Futures like the one described by Ken Liu have been suggested as probable scenarios have been suggested before. See also the book “Prototyping 2040” (Skalska & Kołodziej, 2022), where a scenario is discussed where everything is smart; the objects recognize and understand human emotions and psychology (the scenario is called “Kind capitalism”). Previously, this would not have been feasible. But the quick advancement of ChatGPT can even make the strongest believers that machines can never truly be intelligent doubt. For now and the close future, however, the systems will remain oblivious to the work they do. What the systems of the next few years will do is gather as much information as possible. The large amounts of data gathered are concerned with the factual occurrence of actions, rather than the reasoning behind it (Anderson, 2008).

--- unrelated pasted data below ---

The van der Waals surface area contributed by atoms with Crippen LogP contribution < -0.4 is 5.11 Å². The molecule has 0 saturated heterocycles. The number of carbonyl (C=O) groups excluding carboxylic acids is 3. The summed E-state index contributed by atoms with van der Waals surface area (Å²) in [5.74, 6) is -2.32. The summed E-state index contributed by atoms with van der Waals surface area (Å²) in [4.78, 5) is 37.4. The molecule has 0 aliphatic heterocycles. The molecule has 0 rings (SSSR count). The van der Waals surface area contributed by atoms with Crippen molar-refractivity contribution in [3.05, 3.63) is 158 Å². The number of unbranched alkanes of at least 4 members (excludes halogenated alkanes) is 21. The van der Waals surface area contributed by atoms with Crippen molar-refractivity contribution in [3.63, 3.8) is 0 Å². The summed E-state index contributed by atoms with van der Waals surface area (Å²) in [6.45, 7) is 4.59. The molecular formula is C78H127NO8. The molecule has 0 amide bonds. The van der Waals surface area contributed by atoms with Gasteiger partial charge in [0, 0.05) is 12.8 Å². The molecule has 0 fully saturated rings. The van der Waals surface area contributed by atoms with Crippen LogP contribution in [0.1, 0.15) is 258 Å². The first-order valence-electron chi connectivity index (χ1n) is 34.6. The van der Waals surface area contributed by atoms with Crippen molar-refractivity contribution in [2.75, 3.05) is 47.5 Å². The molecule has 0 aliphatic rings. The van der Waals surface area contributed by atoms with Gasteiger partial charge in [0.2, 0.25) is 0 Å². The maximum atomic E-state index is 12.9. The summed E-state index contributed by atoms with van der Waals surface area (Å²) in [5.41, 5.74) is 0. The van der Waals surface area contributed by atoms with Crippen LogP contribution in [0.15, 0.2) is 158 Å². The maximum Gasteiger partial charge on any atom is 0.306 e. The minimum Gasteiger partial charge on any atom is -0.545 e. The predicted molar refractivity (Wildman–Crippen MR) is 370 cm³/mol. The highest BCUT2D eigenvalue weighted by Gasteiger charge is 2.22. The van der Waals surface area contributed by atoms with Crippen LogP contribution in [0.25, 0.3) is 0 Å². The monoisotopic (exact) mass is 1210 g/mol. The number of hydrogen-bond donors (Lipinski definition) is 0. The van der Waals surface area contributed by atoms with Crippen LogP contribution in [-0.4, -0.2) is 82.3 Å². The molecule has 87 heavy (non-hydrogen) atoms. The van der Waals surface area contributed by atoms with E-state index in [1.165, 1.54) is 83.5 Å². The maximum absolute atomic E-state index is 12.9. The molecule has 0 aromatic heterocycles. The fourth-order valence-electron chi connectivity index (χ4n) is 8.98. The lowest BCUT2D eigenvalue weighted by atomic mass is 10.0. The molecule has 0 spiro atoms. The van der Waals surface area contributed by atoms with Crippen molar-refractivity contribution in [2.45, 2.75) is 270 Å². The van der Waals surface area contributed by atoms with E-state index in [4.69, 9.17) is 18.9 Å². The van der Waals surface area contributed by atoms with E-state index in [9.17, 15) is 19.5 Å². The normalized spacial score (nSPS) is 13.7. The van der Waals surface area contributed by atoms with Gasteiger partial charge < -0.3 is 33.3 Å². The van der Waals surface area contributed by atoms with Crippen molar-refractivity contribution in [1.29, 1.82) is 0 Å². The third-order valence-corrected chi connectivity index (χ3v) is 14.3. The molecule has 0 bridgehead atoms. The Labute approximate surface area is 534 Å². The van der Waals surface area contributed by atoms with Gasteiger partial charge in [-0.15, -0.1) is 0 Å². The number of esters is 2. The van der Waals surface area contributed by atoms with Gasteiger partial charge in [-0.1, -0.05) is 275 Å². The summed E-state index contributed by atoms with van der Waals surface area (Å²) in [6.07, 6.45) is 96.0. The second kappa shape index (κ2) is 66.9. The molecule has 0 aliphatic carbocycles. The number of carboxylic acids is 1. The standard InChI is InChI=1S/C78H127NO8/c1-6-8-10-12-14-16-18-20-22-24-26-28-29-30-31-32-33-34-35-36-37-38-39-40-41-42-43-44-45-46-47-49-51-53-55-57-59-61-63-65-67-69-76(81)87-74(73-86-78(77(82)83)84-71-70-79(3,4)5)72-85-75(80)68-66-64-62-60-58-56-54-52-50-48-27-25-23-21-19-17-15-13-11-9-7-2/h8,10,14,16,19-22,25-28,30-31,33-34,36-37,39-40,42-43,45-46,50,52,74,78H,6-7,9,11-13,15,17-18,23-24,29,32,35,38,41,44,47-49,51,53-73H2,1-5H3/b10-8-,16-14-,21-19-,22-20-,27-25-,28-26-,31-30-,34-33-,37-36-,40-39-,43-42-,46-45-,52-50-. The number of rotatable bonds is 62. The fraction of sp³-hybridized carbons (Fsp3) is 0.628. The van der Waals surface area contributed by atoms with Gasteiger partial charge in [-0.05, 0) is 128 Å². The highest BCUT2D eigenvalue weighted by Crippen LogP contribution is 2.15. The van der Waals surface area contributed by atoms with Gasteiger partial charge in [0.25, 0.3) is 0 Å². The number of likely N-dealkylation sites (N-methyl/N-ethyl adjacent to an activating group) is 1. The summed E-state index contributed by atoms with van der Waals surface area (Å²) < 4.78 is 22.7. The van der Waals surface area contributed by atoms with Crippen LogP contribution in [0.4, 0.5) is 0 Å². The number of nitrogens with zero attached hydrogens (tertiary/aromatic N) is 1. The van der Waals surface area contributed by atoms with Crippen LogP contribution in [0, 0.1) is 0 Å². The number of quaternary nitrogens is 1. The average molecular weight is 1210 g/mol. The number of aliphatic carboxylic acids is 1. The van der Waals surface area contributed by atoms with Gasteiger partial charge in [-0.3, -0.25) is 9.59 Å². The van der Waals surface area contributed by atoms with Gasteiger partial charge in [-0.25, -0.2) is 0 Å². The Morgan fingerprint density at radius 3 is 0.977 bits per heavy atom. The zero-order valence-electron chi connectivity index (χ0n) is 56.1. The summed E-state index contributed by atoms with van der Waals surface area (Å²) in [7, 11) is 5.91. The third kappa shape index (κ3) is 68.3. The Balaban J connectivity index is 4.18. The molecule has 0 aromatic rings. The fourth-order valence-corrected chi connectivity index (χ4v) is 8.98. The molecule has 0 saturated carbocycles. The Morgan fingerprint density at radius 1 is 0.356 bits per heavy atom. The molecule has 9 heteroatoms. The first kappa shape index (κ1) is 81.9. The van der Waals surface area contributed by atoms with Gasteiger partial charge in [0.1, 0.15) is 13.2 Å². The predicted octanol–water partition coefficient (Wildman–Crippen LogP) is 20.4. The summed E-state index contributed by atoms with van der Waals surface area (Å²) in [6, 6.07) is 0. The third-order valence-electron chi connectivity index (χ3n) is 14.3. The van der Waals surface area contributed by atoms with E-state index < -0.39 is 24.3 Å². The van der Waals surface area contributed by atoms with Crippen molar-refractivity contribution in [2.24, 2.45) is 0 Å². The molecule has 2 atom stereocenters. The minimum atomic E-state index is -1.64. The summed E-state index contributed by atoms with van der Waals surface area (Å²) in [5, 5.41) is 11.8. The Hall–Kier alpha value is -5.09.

But if systems cannot understand us (and up to a certain extent we don’t understand the systems either), why would designers spend any time creating them? I think this can be found in the nature of societal progress. In his co-emerging future of immortalia, Reon Brand (2019) suggests that anthropocentrism is an, if not the most, important underlying value of that future. It is precisely this anthropocentrism that makes intelligent products so appealing to designers; what if we can provide users with experiences and functionalities that have never been seen before? The systems relieve us of our difficult, back-breaking, or meaningless tasks.  Systems that gather data about us allow added functionalities, providing us with more freedom.